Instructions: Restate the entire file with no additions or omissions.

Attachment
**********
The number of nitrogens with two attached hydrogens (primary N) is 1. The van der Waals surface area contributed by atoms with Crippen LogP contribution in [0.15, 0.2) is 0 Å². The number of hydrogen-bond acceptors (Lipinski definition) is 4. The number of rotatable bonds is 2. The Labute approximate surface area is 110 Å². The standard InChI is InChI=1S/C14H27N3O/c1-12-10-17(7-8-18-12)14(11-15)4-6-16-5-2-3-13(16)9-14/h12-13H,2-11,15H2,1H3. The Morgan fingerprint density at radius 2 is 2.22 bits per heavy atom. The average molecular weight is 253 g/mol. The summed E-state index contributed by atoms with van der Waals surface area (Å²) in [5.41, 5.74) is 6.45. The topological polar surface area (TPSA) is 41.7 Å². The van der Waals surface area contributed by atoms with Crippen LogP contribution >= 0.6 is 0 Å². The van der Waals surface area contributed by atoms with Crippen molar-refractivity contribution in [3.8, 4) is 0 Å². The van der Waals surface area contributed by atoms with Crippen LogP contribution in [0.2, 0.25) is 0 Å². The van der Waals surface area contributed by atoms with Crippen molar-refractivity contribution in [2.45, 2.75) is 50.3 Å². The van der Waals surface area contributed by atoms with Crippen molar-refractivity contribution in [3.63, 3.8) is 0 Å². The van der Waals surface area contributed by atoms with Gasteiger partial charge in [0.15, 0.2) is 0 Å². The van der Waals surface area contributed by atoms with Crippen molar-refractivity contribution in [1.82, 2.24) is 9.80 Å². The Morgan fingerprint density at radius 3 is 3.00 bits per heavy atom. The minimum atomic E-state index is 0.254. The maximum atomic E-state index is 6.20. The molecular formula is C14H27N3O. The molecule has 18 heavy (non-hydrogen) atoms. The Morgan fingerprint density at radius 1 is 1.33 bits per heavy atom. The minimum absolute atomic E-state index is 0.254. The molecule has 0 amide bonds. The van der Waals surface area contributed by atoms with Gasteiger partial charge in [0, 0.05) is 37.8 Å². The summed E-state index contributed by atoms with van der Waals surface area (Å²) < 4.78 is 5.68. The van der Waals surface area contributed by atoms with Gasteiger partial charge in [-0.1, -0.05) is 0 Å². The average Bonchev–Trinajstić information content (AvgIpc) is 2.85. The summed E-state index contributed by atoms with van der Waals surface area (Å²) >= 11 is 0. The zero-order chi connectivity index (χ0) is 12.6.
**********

The number of nitrogens with two attached hydrogens (primary N) is 1. The van der Waals surface area contributed by atoms with Crippen LogP contribution in [0.15, 0.2) is 0 Å². The number of hydrogen-bond acceptors (Lipinski definition) is 4. The number of rotatable bonds is 2. The Labute approximate surface area is 110 Å². The standard InChI is InChI=1S/C14H27N3O/c1-12-10-17(7-8-18-12)14(11-15)4-6-16-5-2-3-13(16)9-14/h12-13H,2-11,15H2,1H3. The Morgan fingerprint density at radius 2 is 2.22 bits per heavy atom. The average molecular weight is 253 g/mol. The summed E-state index contributed by atoms with van der Waals surface area (Å²) in [5.41, 5.74) is 6.45. The topological polar surface area (TPSA) is 41.7 Å². The van der Waals surface area contributed by atoms with Crippen LogP contribution >= 0.6 is 0 Å². The van der Waals surface area contributed by atoms with Crippen molar-refractivity contribution in [3.8, 4) is 0 Å². The van der Waals surface area contributed by atoms with Crippen LogP contribution in [0.2, 0.25) is 0 Å². The van der Waals surface area contributed by atoms with Crippen molar-refractivity contribution in [2.45, 2.75) is 50.3 Å². The van der Waals surface area contributed by atoms with Crippen molar-refractivity contribution in [3.63, 3.8) is 0 Å². The van der Waals surface area contributed by atoms with Gasteiger partial charge in [0.15, 0.2) is 0 Å². The van der Waals surface area contributed by atoms with Crippen molar-refractivity contribution in [1.82, 2.24) is 9.80 Å². The Morgan fingerprint density at radius 3 is 3.00 bits per heavy atom. The minimum atomic E-state index is 0.254. The maximum atomic E-state index is 6.20. The molecular formula is C14H27N3O. The molecule has 18 heavy (non-hydrogen) atoms. The Morgan fingerprint density at radius 1 is 1.33 bits per heavy atom. The minimum absolute atomic E-state index is 0.254. The molecule has 0 amide bonds. The van der Waals surface area contributed by atoms with Gasteiger partial charge in [0, 0.05) is 37.8 Å². The summed E-state index contributed by atoms with van der Waals surface area (Å²) < 4.78 is 5.68. The van der Waals surface area contributed by atoms with Gasteiger partial charge in [-0.1, -0.05) is 0 Å². The average Bonchev–Trinajstić information content (AvgIpc) is 2.85. The summed E-state index contributed by atoms with van der Waals surface area (Å²) >= 11 is 0. The zero-order chi connectivity index (χ0) is 12.6.